As others have said, volume isn’t the point. A 12-string guitar, whether acoustic or electric, is meant to achieve the chorus effect.
Think about what a chorus pedal does. It delays the sound and mixes it with the original signal. It also detunes the signal and mixes it with the original signal. If it’s stereo chorus, it will mix up the detuned and delayed signals in the stereo sound-space.
Now think about a choir. Why does it sound different from a single person singing? It isn’t about the volume. After all, a choir of 10 people isn’t ten times louder than one person. It’s the fact that the singers, no matter how good they are, aren’t hitting the exact same pitch, and they aren’t doing it at the exact same time. What people call the “fullness” of a choir isn’t just the harmony; it’s also the chorus effect.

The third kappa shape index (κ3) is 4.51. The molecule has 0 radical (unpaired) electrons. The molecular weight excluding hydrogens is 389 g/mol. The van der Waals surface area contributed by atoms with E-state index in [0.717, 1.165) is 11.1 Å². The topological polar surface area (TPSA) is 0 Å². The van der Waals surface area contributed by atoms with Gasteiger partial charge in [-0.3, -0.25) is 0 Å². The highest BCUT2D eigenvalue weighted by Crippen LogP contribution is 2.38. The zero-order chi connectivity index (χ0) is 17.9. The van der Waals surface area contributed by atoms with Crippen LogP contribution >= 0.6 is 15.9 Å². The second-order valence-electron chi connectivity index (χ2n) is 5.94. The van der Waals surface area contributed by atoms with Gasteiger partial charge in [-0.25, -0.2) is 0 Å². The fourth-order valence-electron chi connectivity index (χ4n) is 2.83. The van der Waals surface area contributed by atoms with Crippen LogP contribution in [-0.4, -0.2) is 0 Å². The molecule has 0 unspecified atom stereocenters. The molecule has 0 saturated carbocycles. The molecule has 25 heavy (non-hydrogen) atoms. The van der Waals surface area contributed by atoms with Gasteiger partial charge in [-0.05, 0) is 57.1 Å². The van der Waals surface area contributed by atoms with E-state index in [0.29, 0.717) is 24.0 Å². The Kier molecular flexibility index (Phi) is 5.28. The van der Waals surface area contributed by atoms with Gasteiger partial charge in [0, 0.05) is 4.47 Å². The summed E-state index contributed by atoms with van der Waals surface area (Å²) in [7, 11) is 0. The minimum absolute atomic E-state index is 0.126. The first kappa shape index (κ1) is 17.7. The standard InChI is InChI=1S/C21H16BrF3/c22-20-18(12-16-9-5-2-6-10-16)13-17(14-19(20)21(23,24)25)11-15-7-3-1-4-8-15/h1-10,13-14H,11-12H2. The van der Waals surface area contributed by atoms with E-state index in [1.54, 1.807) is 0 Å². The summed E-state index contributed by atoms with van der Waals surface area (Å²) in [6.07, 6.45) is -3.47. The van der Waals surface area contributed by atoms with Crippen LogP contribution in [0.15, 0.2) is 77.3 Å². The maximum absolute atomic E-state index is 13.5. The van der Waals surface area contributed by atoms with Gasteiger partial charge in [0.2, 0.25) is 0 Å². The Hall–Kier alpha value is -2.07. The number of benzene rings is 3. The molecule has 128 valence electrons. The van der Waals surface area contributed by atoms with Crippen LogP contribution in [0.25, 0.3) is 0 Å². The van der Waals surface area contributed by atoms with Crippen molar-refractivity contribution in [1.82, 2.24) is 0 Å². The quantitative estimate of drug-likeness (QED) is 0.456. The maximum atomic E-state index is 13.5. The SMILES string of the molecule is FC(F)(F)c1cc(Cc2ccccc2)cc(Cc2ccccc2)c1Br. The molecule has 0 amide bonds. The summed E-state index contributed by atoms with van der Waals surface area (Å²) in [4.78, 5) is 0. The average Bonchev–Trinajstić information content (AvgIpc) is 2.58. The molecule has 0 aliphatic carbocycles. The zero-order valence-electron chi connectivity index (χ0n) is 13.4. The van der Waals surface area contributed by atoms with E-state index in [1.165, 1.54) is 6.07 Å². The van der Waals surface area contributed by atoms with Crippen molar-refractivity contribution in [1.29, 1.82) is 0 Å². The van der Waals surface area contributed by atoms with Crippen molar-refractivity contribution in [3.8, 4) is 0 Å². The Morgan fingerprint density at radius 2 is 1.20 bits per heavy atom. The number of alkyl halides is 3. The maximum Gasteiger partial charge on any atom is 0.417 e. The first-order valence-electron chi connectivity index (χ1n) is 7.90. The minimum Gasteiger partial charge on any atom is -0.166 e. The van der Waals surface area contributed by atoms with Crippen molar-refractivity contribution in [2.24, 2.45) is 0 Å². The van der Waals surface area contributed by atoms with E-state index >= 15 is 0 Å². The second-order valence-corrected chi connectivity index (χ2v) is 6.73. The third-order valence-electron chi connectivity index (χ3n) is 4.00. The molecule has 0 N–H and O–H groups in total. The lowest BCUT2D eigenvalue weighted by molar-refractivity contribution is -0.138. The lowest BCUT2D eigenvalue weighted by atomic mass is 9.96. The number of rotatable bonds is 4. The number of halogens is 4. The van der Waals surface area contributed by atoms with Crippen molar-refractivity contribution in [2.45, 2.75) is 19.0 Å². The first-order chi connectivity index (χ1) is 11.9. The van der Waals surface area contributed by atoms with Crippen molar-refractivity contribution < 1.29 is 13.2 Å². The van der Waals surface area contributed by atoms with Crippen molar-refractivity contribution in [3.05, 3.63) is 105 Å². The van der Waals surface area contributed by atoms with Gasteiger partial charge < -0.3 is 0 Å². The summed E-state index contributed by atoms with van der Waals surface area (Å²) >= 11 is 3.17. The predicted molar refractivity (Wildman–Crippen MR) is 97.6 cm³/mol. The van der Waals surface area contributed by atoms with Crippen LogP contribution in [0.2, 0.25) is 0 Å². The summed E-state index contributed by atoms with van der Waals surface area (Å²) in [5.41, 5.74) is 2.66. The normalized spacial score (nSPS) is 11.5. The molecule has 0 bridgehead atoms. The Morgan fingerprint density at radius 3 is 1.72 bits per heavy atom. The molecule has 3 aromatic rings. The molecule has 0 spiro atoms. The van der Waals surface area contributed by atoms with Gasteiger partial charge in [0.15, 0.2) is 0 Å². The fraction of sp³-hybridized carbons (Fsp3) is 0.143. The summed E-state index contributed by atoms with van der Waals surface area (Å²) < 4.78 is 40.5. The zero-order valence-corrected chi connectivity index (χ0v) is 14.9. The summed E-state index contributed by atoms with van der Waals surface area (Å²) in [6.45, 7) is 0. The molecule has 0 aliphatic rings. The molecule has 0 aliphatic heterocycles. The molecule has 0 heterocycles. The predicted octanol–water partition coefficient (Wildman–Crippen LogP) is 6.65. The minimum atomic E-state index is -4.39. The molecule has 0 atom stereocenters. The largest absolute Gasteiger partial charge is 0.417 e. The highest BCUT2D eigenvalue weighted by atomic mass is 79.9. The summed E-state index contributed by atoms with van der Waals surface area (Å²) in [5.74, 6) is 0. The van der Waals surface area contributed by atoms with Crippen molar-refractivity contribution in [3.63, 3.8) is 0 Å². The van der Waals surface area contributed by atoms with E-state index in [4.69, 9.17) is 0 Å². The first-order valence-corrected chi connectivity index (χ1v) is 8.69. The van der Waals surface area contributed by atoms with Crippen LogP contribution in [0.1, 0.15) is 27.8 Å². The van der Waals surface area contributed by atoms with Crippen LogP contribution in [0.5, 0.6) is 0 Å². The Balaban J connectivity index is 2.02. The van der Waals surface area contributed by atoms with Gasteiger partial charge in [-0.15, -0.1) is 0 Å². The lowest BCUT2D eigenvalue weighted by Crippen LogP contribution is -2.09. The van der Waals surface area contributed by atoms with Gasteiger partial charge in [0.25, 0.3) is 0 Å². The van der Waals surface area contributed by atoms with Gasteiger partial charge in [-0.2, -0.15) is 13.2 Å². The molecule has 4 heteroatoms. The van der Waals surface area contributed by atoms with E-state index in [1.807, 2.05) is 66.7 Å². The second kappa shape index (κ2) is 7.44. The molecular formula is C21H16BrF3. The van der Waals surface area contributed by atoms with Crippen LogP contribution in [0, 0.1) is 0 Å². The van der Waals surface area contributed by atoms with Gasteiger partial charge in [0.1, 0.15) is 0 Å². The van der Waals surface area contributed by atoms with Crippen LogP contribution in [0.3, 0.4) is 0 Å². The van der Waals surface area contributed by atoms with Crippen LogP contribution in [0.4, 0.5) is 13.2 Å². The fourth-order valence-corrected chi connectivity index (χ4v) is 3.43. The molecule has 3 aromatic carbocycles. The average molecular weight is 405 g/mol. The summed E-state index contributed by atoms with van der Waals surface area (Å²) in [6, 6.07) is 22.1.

Some instruments can achieve the effect. By doubling the courses, a 12-string guitar does it quite effectively. The strings aren’t hit simultaneously; they’re strummed. And 12-strings, no matter how well tuned they are, never hit the exact same pitch.
Pianos have multiple courses for most notes, so piano does it as well. It’s just so intrinsic to the sound of piano that you may not notice. Synthesizers are capable of it. By slightly detuning multiple oscillators, the effect is achieved.